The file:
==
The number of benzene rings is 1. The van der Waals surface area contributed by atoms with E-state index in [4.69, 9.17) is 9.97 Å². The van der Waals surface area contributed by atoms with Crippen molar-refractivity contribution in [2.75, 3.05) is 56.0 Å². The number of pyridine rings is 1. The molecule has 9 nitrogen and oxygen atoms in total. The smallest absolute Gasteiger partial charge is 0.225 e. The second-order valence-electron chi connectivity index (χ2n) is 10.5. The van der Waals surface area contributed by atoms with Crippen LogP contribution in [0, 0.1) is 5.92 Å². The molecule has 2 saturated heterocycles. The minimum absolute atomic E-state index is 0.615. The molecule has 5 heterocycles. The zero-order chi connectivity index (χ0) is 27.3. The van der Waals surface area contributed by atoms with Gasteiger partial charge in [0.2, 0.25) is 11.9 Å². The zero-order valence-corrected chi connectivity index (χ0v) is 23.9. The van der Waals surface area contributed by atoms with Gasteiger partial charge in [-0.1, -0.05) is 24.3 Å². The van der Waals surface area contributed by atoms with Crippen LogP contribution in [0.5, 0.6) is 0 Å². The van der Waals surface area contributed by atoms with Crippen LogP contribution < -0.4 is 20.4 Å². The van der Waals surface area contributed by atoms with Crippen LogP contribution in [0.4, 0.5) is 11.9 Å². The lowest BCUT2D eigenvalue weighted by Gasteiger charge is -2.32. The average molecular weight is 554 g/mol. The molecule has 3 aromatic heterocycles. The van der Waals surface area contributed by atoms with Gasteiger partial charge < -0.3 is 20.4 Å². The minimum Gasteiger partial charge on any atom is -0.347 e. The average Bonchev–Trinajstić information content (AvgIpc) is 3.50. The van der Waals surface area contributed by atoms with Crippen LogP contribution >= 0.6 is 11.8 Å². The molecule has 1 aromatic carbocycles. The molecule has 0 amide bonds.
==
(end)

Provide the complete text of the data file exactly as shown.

The number of benzene rings is 1. The van der Waals surface area contributed by atoms with E-state index in [4.69, 9.17) is 9.97 Å². The van der Waals surface area contributed by atoms with Crippen molar-refractivity contribution in [2.75, 3.05) is 56.0 Å². The number of pyridine rings is 1. The molecule has 9 nitrogen and oxygen atoms in total. The smallest absolute Gasteiger partial charge is 0.225 e. The second-order valence-electron chi connectivity index (χ2n) is 10.5. The van der Waals surface area contributed by atoms with Crippen LogP contribution in [0, 0.1) is 5.92 Å². The molecule has 2 saturated heterocycles. The minimum absolute atomic E-state index is 0.615. The molecule has 5 heterocycles. The zero-order chi connectivity index (χ0) is 27.3. The van der Waals surface area contributed by atoms with Gasteiger partial charge in [0.2, 0.25) is 11.9 Å². The zero-order valence-corrected chi connectivity index (χ0v) is 23.9. The van der Waals surface area contributed by atoms with Gasteiger partial charge in [-0.1, -0.05) is 24.3 Å². The van der Waals surface area contributed by atoms with Crippen LogP contribution in [0.5, 0.6) is 0 Å². The van der Waals surface area contributed by atoms with Crippen LogP contribution < -0.4 is 20.4 Å². The van der Waals surface area contributed by atoms with Crippen LogP contribution in [0.4, 0.5) is 11.9 Å². The lowest BCUT2D eigenvalue weighted by Gasteiger charge is -2.32. The average molecular weight is 554 g/mol. The molecule has 3 aromatic heterocycles. The van der Waals surface area contributed by atoms with Gasteiger partial charge < -0.3 is 20.4 Å². The minimum Gasteiger partial charge on any atom is -0.347 e. The average Bonchev–Trinajstić information content (AvgIpc) is 3.50. The van der Waals surface area contributed by atoms with Crippen LogP contribution >= 0.6 is 11.8 Å². The molecule has 1 aromatic carbocycles. The molecule has 0 amide bonds.